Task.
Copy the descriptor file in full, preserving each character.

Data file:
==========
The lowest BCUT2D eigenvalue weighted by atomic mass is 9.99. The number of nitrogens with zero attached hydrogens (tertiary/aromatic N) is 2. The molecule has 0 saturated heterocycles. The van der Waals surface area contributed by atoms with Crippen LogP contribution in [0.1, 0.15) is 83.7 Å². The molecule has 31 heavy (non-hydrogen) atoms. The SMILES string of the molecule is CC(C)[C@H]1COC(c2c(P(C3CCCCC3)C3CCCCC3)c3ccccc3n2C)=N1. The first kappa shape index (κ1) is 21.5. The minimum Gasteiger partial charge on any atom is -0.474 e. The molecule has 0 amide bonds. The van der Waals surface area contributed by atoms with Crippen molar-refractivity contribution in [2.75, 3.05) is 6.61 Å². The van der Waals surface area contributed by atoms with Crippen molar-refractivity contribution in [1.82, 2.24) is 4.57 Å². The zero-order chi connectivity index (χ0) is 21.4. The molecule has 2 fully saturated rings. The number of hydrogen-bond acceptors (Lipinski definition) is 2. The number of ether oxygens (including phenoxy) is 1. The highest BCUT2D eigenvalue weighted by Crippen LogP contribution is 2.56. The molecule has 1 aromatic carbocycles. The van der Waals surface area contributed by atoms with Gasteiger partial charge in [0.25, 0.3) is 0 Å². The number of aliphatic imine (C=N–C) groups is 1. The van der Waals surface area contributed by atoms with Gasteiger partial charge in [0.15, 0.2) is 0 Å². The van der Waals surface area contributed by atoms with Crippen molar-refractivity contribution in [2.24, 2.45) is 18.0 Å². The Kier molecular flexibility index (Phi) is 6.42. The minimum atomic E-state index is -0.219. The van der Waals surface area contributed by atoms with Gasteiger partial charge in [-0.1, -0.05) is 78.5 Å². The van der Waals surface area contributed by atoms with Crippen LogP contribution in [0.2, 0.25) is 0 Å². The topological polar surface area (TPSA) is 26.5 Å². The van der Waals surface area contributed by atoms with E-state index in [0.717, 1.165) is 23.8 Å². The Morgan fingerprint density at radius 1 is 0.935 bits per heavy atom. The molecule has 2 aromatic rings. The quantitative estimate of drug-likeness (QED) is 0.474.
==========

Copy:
The lowest BCUT2D eigenvalue weighted by atomic mass is 9.99. The number of nitrogens with zero attached hydrogens (tertiary/aromatic N) is 2. The molecule has 0 saturated heterocycles. The van der Waals surface area contributed by atoms with Crippen LogP contribution in [0.1, 0.15) is 83.7 Å². The molecule has 31 heavy (non-hydrogen) atoms. The SMILES string of the molecule is CC(C)[C@H]1COC(c2c(P(C3CCCCC3)C3CCCCC3)c3ccccc3n2C)=N1. The first kappa shape index (κ1) is 21.5. The minimum Gasteiger partial charge on any atom is -0.474 e. The molecule has 0 amide bonds. The van der Waals surface area contributed by atoms with Crippen molar-refractivity contribution in [2.75, 3.05) is 6.61 Å². The van der Waals surface area contributed by atoms with Crippen molar-refractivity contribution in [1.82, 2.24) is 4.57 Å². The zero-order chi connectivity index (χ0) is 21.4. The molecule has 2 fully saturated rings. The number of hydrogen-bond acceptors (Lipinski definition) is 2. The number of ether oxygens (including phenoxy) is 1. The highest BCUT2D eigenvalue weighted by Crippen LogP contribution is 2.56. The molecule has 1 aromatic carbocycles. The van der Waals surface area contributed by atoms with Gasteiger partial charge in [0.25, 0.3) is 0 Å². The number of aliphatic imine (C=N–C) groups is 1. The van der Waals surface area contributed by atoms with Gasteiger partial charge in [0.15, 0.2) is 0 Å². The van der Waals surface area contributed by atoms with Crippen molar-refractivity contribution in [2.24, 2.45) is 18.0 Å². The Kier molecular flexibility index (Phi) is 6.42. The minimum atomic E-state index is -0.219. The van der Waals surface area contributed by atoms with Gasteiger partial charge in [-0.1, -0.05) is 78.5 Å². The van der Waals surface area contributed by atoms with Crippen LogP contribution in [0.2, 0.25) is 0 Å². The topological polar surface area (TPSA) is 26.5 Å². The van der Waals surface area contributed by atoms with E-state index in [0.717, 1.165) is 23.8 Å². The Morgan fingerprint density at radius 1 is 0.935 bits per heavy atom. The molecule has 2 aromatic rings. The quantitative estimate of drug-likeness (QED) is 0.474.